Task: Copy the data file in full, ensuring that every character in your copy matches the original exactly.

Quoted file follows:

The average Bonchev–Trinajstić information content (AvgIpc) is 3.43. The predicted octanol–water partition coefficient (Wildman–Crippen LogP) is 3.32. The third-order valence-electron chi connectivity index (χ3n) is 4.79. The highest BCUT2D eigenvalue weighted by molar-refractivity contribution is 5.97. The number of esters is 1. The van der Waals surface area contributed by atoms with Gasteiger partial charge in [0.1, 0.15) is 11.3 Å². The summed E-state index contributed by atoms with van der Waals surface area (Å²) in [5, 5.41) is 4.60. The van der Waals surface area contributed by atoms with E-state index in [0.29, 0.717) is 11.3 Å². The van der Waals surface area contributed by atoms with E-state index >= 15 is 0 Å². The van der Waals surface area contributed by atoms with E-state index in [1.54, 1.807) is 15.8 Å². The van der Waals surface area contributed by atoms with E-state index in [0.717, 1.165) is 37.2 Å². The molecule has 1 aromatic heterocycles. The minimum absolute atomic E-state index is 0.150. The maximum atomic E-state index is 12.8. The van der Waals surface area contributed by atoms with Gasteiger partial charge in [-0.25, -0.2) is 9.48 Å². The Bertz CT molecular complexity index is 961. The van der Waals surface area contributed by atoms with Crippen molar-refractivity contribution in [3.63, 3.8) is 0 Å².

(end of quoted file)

The average Bonchev–Trinajstić information content (AvgIpc) is 3.43. The predicted octanol–water partition coefficient (Wildman–Crippen LogP) is 3.32. The third-order valence-electron chi connectivity index (χ3n) is 4.79. The highest BCUT2D eigenvalue weighted by molar-refractivity contribution is 5.97. The number of esters is 1. The van der Waals surface area contributed by atoms with Gasteiger partial charge in [0.1, 0.15) is 11.3 Å². The summed E-state index contributed by atoms with van der Waals surface area (Å²) in [5, 5.41) is 4.60. The van der Waals surface area contributed by atoms with E-state index in [0.29, 0.717) is 11.3 Å². The van der Waals surface area contributed by atoms with E-state index >= 15 is 0 Å². The van der Waals surface area contributed by atoms with E-state index in [1.54, 1.807) is 15.8 Å². The van der Waals surface area contributed by atoms with E-state index in [0.717, 1.165) is 37.2 Å². The molecule has 1 aromatic heterocycles. The minimum absolute atomic E-state index is 0.150. The maximum atomic E-state index is 12.8. The van der Waals surface area contributed by atoms with Gasteiger partial charge in [-0.25, -0.2) is 9.48 Å². The Bertz CT molecular complexity index is 961. The van der Waals surface area contributed by atoms with Crippen molar-refractivity contribution in [3.63, 3.8) is 0 Å².